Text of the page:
21st Century Art at The Hayward Gallery

It’s always inspirational as a teacher of Method to offer up the opportunity to reclaim the creative potential of being alive in your own skin. Having just completed a two-day workshop at the Hayward Gallery, I found the experience not only reinforced the greater truth that the asset of real value lies within us, and not around us (in the things that we consume), but it also facilitated a reassessment of the role art plays in a modern post-industrial society.

Being on the South Bank and looking across the waters to the Savoy hotel, I was reminded of the historical arc of my grandfather, an Italian immigrant, who after having lost his father when he was 7, started working when he was 10, traveled the seas as a steward, fought in the First World War and nearly died in a prisoner of war camp. He then settled in London and capitalized on his stewarding skills to work at the Savoy for 50 years, before and after the Second World War. The dynamics of the world in which he lived, the economic and political events of those times, cast art in a very different role.

For instance, during the siege of Leningrad in the Second World War where over a million citizens died during 872 days of encirclement, the libraries remained open, and a famous concert was given of Shostakovich’s seventh Symphony by an orchestra riddled with malnutrition and depleted by death. The use and making of Art clearly fortified a besieged people and reinforced why resistance was vital. Art seems to have constantly reminded us of our potential as human beings – in the dark it has been a light when we have lost our way; it gives solace, inspiration, reflection, a sense of purpose and a celebration of the human experience.

During the 20th Century, most people seemed to use art to refresh themselves from the pressures of great demands from work and life, whether in peace time or a war. My own grandfather, who worked long hours, took pride in his work and even injected his own work with style and creativity – he would turn to philosophy, art, and as well as politics to reflect upon or ask the bigger questions. Thus he would take actions based upon the conclusions and answers such engagement offered up. I’m particularly struck by a story my grandfather told me about a strike his fellow workers took prior to the Second World War where union legislation was extremely thin on the ground and the only real glue that bound them together to the point of their success was a sense of common interest, which clearly is manifest in good political writing, but can only be truly felt in the collective and communal components of the human experience.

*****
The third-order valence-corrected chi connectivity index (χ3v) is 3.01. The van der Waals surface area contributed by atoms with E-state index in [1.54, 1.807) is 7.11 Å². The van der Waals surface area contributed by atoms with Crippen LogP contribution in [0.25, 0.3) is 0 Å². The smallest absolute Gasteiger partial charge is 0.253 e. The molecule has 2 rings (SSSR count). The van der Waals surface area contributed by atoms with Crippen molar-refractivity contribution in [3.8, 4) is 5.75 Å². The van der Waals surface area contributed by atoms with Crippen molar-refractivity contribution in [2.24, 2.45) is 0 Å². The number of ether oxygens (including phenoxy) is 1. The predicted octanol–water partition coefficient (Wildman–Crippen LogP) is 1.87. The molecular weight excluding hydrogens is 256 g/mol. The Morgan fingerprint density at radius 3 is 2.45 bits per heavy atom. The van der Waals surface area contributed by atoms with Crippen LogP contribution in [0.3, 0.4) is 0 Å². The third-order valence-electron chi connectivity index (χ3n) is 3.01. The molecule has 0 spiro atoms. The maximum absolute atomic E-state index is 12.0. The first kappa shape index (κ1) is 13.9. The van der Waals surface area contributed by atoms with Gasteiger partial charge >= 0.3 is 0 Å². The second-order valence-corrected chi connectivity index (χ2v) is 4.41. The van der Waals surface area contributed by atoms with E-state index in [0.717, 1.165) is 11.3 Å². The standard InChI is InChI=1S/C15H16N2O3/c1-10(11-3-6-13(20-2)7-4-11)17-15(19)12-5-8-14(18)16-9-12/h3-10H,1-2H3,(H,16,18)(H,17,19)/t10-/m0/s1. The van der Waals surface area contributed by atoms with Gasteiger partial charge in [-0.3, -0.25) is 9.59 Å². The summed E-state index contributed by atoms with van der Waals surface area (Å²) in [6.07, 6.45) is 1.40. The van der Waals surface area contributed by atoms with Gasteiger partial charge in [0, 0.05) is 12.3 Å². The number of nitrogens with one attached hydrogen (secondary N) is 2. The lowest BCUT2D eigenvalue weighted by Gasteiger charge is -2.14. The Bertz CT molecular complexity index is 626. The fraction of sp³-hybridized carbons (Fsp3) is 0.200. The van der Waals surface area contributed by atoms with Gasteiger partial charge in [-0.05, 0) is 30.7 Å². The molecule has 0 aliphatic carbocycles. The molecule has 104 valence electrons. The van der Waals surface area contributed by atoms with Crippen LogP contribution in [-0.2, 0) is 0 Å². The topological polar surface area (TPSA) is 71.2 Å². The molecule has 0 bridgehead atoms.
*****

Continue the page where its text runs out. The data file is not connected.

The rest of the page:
Britain of the 21st century has become one of the great hubs of modern interactive media. Making it or consuming it has made us all artist on some level. More and more people narrate their lives; it is more their “art”. This interaction is reflected in Public galleries which have transformed from the austere churches to much more user friendly and dynamic spaces. So the Hayward’s Open Wide School is an interesting step further into this new century where both kind of art intermingle. Established practitioners with a body of work interact and “educate” other practitioners of various creative mediums, as well as what we quaintly call the general public.

Art in the 20th century had a clearly defined role of artist and audience. The Hayward experience seems to have touched on an art that is not only potentially new, but also very old — that of the creative human both making and taking in art while being active in the everyday, just as cave paintings were the art of hunters and nurturers.

Art always has a central role to play in the growth of being human, and the Hayward experience this weekend is indicative of such a potential platform. Where growth is not something that is achieved by consumption, but by creatively engaging with the living experience pulsing within ourselves. This 21st-century art may not necessarily hang in a gallery, be reviewed, or even be collectable by someone with the means and time at their disposal. This art is in fact not new art, but the greatest art of all. It is the creative interaction of human beings that feeds into every action we take. It is an art experience through action and interaction, rather than observance and a more passive engagement.

There may be a danger that this kind of art could become lazy and a time-filler. But what it does offer up is an active engagement that if I resource the greater assets of my unconscious and relate, and maybe even celebrate, the true inheritance of millions of years of evolving actions, then the greatest sense of my purpose, potential contribution and engagement with life will not only reveal itself, but will inform every action I take.

Leave a Reply